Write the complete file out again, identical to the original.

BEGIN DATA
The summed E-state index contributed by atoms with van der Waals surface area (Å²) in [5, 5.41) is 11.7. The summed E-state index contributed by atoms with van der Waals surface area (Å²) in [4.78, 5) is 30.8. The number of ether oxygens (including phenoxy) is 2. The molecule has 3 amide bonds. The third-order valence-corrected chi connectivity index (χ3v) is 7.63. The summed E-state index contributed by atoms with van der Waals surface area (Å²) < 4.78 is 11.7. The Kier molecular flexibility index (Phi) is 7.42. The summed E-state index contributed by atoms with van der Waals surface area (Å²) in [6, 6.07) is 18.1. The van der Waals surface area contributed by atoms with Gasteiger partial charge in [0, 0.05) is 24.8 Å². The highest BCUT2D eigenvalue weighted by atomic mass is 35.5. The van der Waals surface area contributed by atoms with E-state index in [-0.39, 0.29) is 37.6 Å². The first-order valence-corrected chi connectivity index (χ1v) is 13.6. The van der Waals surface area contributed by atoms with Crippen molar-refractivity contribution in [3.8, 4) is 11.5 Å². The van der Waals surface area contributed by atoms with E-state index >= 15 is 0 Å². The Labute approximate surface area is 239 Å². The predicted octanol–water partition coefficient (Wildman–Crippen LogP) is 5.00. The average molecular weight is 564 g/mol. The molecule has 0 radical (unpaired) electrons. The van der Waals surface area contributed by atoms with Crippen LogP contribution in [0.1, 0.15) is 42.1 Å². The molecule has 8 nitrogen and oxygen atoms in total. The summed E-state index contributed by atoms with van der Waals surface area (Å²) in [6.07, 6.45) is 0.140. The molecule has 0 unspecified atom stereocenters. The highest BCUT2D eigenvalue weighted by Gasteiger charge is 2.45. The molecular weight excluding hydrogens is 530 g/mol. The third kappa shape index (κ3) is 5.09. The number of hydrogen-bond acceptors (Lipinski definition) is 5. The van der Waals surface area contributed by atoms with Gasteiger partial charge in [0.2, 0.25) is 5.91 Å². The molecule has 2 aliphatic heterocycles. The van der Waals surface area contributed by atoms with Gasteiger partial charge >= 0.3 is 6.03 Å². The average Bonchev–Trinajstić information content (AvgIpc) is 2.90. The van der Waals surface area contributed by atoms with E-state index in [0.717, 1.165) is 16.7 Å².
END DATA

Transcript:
The summed E-state index contributed by atoms with van der Waals surface area (Å²) in [5, 5.41) is 11.7. The summed E-state index contributed by atoms with van der Waals surface area (Å²) in [4.78, 5) is 30.8. The number of ether oxygens (including phenoxy) is 2. The molecule has 3 amide bonds. The third-order valence-corrected chi connectivity index (χ3v) is 7.63. The summed E-state index contributed by atoms with van der Waals surface area (Å²) < 4.78 is 11.7. The Kier molecular flexibility index (Phi) is 7.42. The summed E-state index contributed by atoms with van der Waals surface area (Å²) in [6, 6.07) is 18.1. The van der Waals surface area contributed by atoms with Gasteiger partial charge in [0, 0.05) is 24.8 Å². The highest BCUT2D eigenvalue weighted by atomic mass is 35.5. The van der Waals surface area contributed by atoms with E-state index in [-0.39, 0.29) is 37.6 Å². The first-order valence-corrected chi connectivity index (χ1v) is 13.6. The van der Waals surface area contributed by atoms with Crippen molar-refractivity contribution in [3.8, 4) is 11.5 Å². The van der Waals surface area contributed by atoms with E-state index >= 15 is 0 Å². The Labute approximate surface area is 239 Å². The predicted octanol–water partition coefficient (Wildman–Crippen LogP) is 5.00. The average molecular weight is 564 g/mol. The molecule has 0 radical (unpaired) electrons. The van der Waals surface area contributed by atoms with Crippen LogP contribution in [0.1, 0.15) is 42.1 Å². The molecule has 8 nitrogen and oxygen atoms in total. The summed E-state index contributed by atoms with van der Waals surface area (Å²) in [6.07, 6.45) is 0.140. The molecule has 0 unspecified atom stereocenters. The highest BCUT2D eigenvalue weighted by Gasteiger charge is 2.45. The molecular weight excluding hydrogens is 530 g/mol. The third kappa shape index (κ3) is 5.09. The number of hydrogen-bond acceptors (Lipinski definition) is 5. The van der Waals surface area contributed by atoms with Gasteiger partial charge in [0.2, 0.25) is 5.91 Å². The molecule has 2 aliphatic heterocycles. The van der Waals surface area contributed by atoms with Gasteiger partial charge >= 0.3 is 6.03 Å². The average Bonchev–Trinajstić information content (AvgIpc) is 2.90. The van der Waals surface area contributed by atoms with E-state index in [0.717, 1.165) is 16.7 Å².